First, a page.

CANCELLED: (Dis)Enchanted Democracy: Transatlantic Perspectives on Cultural Imaginaries of Order and Belonging Symposium

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Disenchanted Democracy Event
March 30 - March 31, 2020
5:00PM - 2:00PM
Location
River Den, Drake Performance Center

Date Range
Add to Calendar 2020-03-30 17:00:00 2020-03-31 14:00:00 CANCELLED: (Dis)Enchanted Democracy: Transatlantic Perspectives on Cultural Imaginaries of Order and Belonging Symposium

Organized by Barry Shank (OSU), Nikolai Blaumer (Thomas Mann House), and Heike Paul (FAU and 2020 Fellow at the Thomas Mann House).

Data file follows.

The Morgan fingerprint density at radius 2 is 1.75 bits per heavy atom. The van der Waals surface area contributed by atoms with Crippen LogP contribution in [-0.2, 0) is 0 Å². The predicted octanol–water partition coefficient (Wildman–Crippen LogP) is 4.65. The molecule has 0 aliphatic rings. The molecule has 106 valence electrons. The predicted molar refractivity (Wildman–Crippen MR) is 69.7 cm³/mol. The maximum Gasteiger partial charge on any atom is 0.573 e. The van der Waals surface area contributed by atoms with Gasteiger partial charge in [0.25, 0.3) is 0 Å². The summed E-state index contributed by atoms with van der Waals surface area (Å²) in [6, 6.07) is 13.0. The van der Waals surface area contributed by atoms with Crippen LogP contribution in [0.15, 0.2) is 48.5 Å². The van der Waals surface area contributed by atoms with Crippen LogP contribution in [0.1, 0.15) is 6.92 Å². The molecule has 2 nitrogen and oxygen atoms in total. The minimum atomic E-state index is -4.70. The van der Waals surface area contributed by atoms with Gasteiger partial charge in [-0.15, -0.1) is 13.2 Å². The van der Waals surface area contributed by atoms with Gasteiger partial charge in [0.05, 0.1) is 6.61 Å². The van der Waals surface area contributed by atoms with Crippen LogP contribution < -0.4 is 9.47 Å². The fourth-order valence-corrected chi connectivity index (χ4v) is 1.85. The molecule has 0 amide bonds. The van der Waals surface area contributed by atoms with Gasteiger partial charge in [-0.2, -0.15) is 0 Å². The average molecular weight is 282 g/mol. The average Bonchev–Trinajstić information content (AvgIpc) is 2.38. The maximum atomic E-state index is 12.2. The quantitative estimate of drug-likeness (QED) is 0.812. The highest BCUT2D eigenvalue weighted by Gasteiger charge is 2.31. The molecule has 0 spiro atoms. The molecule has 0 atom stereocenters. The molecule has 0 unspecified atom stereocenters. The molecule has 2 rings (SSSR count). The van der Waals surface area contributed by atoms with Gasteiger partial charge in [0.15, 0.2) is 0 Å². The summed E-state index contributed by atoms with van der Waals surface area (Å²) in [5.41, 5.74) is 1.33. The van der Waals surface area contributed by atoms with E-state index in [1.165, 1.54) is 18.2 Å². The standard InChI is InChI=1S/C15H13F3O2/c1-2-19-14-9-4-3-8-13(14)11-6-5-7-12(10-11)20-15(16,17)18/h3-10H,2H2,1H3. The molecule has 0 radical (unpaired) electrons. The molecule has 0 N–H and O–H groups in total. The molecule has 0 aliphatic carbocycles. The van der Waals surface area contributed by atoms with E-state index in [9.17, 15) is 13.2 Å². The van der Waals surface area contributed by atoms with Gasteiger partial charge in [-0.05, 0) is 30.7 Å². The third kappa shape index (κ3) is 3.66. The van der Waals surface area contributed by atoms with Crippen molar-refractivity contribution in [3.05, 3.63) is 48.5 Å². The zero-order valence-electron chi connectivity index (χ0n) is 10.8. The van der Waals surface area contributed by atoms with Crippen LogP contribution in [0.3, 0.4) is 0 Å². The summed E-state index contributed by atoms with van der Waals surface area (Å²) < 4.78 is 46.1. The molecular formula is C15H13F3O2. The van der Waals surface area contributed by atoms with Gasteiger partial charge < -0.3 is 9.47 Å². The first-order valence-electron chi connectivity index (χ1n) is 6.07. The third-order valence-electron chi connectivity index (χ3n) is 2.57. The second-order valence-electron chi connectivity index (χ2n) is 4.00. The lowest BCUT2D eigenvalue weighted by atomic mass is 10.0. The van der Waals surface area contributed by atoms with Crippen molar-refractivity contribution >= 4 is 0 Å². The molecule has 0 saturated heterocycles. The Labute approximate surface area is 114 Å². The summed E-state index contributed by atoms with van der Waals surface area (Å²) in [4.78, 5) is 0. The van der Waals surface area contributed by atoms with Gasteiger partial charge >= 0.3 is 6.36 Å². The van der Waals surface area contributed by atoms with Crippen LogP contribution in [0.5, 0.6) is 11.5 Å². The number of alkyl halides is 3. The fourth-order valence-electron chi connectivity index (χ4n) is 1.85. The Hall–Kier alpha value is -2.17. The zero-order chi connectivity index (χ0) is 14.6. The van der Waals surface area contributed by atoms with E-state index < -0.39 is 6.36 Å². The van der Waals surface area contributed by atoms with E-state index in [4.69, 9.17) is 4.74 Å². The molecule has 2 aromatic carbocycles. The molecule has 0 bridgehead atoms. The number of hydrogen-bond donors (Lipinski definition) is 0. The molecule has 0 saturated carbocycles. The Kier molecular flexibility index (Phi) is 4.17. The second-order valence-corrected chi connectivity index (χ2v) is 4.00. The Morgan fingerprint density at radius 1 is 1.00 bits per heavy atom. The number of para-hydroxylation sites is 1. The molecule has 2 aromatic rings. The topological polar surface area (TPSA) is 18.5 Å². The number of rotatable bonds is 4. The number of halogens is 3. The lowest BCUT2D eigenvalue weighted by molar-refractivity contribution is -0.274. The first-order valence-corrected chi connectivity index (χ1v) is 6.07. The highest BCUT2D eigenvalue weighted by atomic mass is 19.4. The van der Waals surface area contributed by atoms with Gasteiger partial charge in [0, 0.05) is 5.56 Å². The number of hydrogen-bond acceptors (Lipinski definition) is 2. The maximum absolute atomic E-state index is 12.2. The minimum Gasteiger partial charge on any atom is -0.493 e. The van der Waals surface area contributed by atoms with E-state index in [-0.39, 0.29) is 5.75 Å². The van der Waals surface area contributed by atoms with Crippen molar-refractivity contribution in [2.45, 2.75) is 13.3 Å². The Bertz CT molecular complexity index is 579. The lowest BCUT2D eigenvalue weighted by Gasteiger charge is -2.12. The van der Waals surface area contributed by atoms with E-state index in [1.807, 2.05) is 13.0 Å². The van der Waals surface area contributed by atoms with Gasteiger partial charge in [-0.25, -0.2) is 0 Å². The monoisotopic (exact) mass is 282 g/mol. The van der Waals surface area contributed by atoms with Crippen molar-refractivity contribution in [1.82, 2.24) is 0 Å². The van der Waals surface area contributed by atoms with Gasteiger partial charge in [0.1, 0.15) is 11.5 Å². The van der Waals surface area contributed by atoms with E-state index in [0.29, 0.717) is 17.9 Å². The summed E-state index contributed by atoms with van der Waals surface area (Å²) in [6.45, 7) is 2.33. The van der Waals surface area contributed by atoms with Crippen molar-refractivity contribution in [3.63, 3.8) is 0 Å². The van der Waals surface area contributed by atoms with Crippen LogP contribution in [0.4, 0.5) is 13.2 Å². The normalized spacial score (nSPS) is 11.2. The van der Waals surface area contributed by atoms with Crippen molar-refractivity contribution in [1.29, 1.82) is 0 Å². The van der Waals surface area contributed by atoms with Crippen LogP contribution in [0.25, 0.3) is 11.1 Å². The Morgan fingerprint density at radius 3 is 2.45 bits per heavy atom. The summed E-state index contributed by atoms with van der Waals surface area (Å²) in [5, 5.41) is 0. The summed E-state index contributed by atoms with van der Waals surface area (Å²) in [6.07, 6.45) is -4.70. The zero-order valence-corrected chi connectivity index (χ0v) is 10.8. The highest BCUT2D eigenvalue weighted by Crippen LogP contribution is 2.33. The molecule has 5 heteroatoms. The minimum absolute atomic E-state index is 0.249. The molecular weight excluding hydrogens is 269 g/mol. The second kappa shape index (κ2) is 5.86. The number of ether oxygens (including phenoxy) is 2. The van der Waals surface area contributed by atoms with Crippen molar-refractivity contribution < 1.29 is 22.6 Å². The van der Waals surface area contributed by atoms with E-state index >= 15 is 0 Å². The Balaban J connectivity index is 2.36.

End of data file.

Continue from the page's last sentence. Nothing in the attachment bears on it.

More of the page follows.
This symposium takes up the broad notion of “enchantment” and “disenchantment” (referencing both, affective and spiritual aspects) with regard to the present moment in which we are assessing the state of democratic orders in cultural imaginaries on both sides of the Atlantic with a view to scenarios of crisis/loss and relief/repair. Turning to the “political unconscious” (cf. Jameson’s term in MacAfee) as well as to the cultural work of representations and cultural practices, we are questioning some of the dichotomies structuring current discussions, among them that of cosmopolitan cities vs. the “heartland.” We are also paying close attention to phenomena of “public feeling” as expression of individual and collective emotional repertoires, culture-specific “feeling rules” (Hochschild), and as characterized by implicit regimes of emotional habitus (Bourdieu, Gould) in order to further complicate influential notions of a ‘rational’ public sphere or and of an enlightenment discourse having ‘produced’ liberal democracy.